During the acceleration mode, the speed and torque value at time T1 shown in FIG. 5 is in the motor drive efficient operating zone 118. If the value for speed and torque again is measured in a subsequent control loop at time T2, the value of the torque will be greater during acceleration. If the acceleration mode continues, progressively increasing torque values are effected at times T3, T4, T5, T6 and T7 as shown at 132. If the time required to start the engine is 700 ms, for example, and the estimated time at point T4 is 700 ms from the anticipated time needed to reach the available capacity of the motor drive, the engine will be commanded to start. Thus when the motor loses sufficient driving torque capability while the powertrain is operating within region 120, the engine will have come up to speed and is capable of delivering the needed driving torque in a seamless fashion.

The speed torque values detected during operation in the motor drive zone are defined by a plot 132, which has an upward trend representative of the acceleration mode. If the vehicle is being accelerated while climbing a hill, the slope of the speed torque plot is much steeper, as shown at 134. The speed torque values detected at various instants corresponding to time T1, T2, T3, etc., are shown in FIG. 5, respectively, at 136, 138, 140, etc.

If, as in the case of plot 132, the time at which the plot 134 approaches the limit of the motor driving capability is equal to the pre-calculated time to start the engine (e.g., 700 ms), the engine will be started. Thus, vehicle acceleration is one of the conditions that can be used in an anticipatory strategy.

If the vehicle is in a downhill coast, the plot of speed and torque values at times corresponding to time T1, T2, T3, etc. is shown at 143. Speed and torque values may be determined at times 137, 139, 141, etc. When a point on plot 143 is 700 ms, from the motor/generator capability plot, for example, the vehicle wheel brakes will be applied.

If the motor is operating in the braking zone, repetitive speed torque readings are made, for example, at time values 142, 144, 146, and it is determined at point 146 that a time of 700 ms separates that point from the motor/generator capability plot, the vehicle friction brakes will complement regenerative braking.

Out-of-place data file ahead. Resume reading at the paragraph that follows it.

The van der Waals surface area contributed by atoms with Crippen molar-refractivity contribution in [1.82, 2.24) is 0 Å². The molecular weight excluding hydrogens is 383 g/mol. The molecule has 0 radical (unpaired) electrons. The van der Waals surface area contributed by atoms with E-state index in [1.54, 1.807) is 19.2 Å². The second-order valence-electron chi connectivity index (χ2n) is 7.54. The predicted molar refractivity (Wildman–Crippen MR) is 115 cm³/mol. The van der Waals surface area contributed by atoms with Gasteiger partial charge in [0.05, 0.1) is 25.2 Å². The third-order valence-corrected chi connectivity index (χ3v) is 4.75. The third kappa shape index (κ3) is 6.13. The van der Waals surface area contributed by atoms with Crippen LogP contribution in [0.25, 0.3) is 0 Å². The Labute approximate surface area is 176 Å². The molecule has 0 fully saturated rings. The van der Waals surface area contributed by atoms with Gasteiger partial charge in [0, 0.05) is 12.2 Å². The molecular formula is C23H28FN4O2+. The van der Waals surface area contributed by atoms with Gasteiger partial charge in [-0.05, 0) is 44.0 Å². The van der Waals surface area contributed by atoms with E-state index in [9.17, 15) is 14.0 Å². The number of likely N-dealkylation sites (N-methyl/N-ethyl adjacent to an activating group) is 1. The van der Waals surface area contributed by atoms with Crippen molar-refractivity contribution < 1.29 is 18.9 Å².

FIG. 6 is a plot of the powertrain efficiency versus speed. The efficiency of the driveline during battery discharge in the motor drive zone with the engine off is shown at 148. At that time, the engine efficiency, because of the speed-torque characteristic of the engine, would have a much lower efficiency as shown at 150. As the speed increases, the engine efficiency increases and the motor efficiency decreases. At the crossover point 110, the engine is turned on and the battery is in a charging state, as shown at 152.

At the peak of the engine curve as shown at 154, the fraction of the motor power is low or zero, as shown at 156. This is in contrast to the fraction of the motor power at lower speeds, which is 100 percent, as shown at 158. At the motive power threshold 113, the motor power is replaced with engine power. After the peak engine efficiency is reached at 154, engine efficiency drop occurs. This would correspond to an increase in the motor power fraction, as shown at 160.

The overall power is equal to the sum of the battery power plus internal combustion engine power. The effective overall efficiency for the entire powertrain is a product of the efficiency of the power transmitted by the engine to the transmission and the power required to charge the battery, times the efficiency of the generator during charging of the battery, times the efficiency of the battery during charging, times the efficiency of the battery during discharge, times the efficiency of the motor during discharge.

Other vehicle conditions and control parameters can be used in anticipator strategies. Also, functions more complex than the simple linear relationships described here can also be used to improve the overall driving characteristics of the system.

The powertrain configuration of FIG. 8 is a divided power, parallel-series configuration. It includes an internal combustion engine, as shown at 310. A planetary gear set 312 includes a ring gear 314, which is connected driveably to a torque input countershaft gear element 316. The engine torque output shaft is connected driveably to carrier 318 for the planetary gear unit 312. Sun gear 320 of the planetary gear unit 312 is connected driveably to generator 322. The generator is electrically coupled, as shown at 324, to a high voltage electric motor 326, which may be an induction motor. The output rotor of the motor is connected to gear element 328 of torque output countershaft gearing 30. Countershaft gear 332 engages gear 316. A countershaft gear of larger pitch diameter, shown at 334, driveably engages motor output drive gear element 328. A smaller pitch diameter countershaft gear element 336 driveably engages torque output gear 338, which distributes torque to a differential-and-axle assembly 340 to deliver driving torque to vehicle traction wheels 342.

A generator brake 344, when applied, anchors the rotor of generator 336, which also anchors sun gear 320. When the generator brake is applied, a mechanical torque flow path from the engine to the differential-and-axle assembly 340 is established. This is referred to as a parallel driving mode. When the brake 344 is released, reaction torque of the generator establishes torque reaction for the sun gear 320 because of the direct mechanical coupling between the sun gear and the generator rotor. Engine speed thus can be controlled by controlling the generator torque.